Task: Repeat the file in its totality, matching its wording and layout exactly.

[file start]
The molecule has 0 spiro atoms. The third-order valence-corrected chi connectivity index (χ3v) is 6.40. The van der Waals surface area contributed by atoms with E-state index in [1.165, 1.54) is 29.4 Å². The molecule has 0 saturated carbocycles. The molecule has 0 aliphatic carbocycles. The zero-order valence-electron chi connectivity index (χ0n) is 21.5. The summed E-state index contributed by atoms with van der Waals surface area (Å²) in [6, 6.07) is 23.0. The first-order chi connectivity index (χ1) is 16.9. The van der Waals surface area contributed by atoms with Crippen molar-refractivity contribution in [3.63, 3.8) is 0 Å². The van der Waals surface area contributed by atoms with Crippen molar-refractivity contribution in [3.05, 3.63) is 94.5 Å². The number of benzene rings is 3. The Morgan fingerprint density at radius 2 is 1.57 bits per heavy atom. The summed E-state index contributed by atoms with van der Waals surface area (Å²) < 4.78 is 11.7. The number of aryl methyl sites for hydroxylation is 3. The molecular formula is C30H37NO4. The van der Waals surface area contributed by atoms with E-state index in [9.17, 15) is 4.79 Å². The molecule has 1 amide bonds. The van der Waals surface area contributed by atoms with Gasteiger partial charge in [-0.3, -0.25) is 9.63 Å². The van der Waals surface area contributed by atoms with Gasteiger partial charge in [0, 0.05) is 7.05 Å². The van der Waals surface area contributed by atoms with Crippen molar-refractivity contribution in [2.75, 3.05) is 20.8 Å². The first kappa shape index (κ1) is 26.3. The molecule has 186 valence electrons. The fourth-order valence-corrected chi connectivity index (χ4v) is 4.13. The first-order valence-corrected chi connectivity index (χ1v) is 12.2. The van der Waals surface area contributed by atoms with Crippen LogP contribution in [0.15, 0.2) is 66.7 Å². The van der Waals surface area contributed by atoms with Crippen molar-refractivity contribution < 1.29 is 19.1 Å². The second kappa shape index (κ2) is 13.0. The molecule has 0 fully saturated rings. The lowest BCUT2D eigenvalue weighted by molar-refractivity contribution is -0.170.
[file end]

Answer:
The molecule has 0 spiro atoms. The third-order valence-corrected chi connectivity index (χ3v) is 6.40. The van der Waals surface area contributed by atoms with E-state index in [1.165, 1.54) is 29.4 Å². The molecule has 0 saturated carbocycles. The molecule has 0 aliphatic carbocycles. The zero-order valence-electron chi connectivity index (χ0n) is 21.5. The summed E-state index contributed by atoms with van der Waals surface area (Å²) in [6, 6.07) is 23.0. The first-order chi connectivity index (χ1) is 16.9. The van der Waals surface area contributed by atoms with Crippen molar-refractivity contribution in [3.63, 3.8) is 0 Å². The van der Waals surface area contributed by atoms with Crippen molar-refractivity contribution in [3.05, 3.63) is 94.5 Å². The number of benzene rings is 3. The Morgan fingerprint density at radius 2 is 1.57 bits per heavy atom. The summed E-state index contributed by atoms with van der Waals surface area (Å²) < 4.78 is 11.7. The number of aryl methyl sites for hydroxylation is 3. The molecular formula is C30H37NO4. The van der Waals surface area contributed by atoms with E-state index in [9.17, 15) is 4.79 Å². The molecule has 1 amide bonds. The van der Waals surface area contributed by atoms with Gasteiger partial charge in [-0.3, -0.25) is 9.63 Å². The van der Waals surface area contributed by atoms with Gasteiger partial charge in [0, 0.05) is 7.05 Å². The van der Waals surface area contributed by atoms with Crippen molar-refractivity contribution in [2.75, 3.05) is 20.8 Å². The first kappa shape index (κ1) is 26.3. The molecule has 186 valence electrons. The fourth-order valence-corrected chi connectivity index (χ4v) is 4.13. The first-order valence-corrected chi connectivity index (χ1v) is 12.2. The van der Waals surface area contributed by atoms with Crippen LogP contribution in [0.15, 0.2) is 66.7 Å². The van der Waals surface area contributed by atoms with Crippen molar-refractivity contribution < 1.29 is 19.1 Å². The second kappa shape index (κ2) is 13.0. The molecule has 0 fully saturated rings. The lowest BCUT2D eigenvalue weighted by molar-refractivity contribution is -0.170.